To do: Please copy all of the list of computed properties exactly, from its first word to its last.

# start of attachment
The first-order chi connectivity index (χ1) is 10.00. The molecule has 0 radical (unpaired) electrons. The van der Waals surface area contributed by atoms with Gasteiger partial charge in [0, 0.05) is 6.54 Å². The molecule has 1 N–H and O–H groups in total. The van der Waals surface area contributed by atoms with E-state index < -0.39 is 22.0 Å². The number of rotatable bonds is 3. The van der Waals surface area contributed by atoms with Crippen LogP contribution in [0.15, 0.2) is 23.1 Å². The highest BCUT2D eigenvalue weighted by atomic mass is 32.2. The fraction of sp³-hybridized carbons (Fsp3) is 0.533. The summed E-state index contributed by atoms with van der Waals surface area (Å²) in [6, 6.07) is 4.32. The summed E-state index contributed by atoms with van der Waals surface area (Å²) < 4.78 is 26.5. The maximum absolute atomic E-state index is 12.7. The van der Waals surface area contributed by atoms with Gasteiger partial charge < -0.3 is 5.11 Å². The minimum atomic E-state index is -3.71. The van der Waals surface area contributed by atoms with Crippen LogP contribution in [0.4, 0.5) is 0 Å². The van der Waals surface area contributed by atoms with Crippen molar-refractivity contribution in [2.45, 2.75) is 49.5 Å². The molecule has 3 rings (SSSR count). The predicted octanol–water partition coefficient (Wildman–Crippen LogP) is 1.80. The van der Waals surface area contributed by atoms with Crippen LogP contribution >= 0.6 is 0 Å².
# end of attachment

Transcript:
The first-order chi connectivity index (χ1) is 10.00. The molecule has 0 radical (unpaired) electrons. The van der Waals surface area contributed by atoms with Gasteiger partial charge in [0, 0.05) is 6.54 Å². The molecule has 1 N–H and O–H groups in total. The van der Waals surface area contributed by atoms with E-state index < -0.39 is 22.0 Å². The number of rotatable bonds is 3. The van der Waals surface area contributed by atoms with Crippen LogP contribution in [0.15, 0.2) is 23.1 Å². The highest BCUT2D eigenvalue weighted by atomic mass is 32.2. The fraction of sp³-hybridized carbons (Fsp3) is 0.533. The summed E-state index contributed by atoms with van der Waals surface area (Å²) in [6, 6.07) is 4.32. The summed E-state index contributed by atoms with van der Waals surface area (Å²) < 4.78 is 26.5. The maximum absolute atomic E-state index is 12.7. The van der Waals surface area contributed by atoms with Gasteiger partial charge < -0.3 is 5.11 Å². The minimum atomic E-state index is -3.71. The van der Waals surface area contributed by atoms with Crippen LogP contribution in [0.4, 0.5) is 0 Å². The van der Waals surface area contributed by atoms with Crippen molar-refractivity contribution in [2.45, 2.75) is 49.5 Å². The molecule has 3 rings (SSSR count). The predicted octanol–water partition coefficient (Wildman–Crippen LogP) is 1.80. The van der Waals surface area contributed by atoms with Crippen LogP contribution >= 0.6 is 0 Å².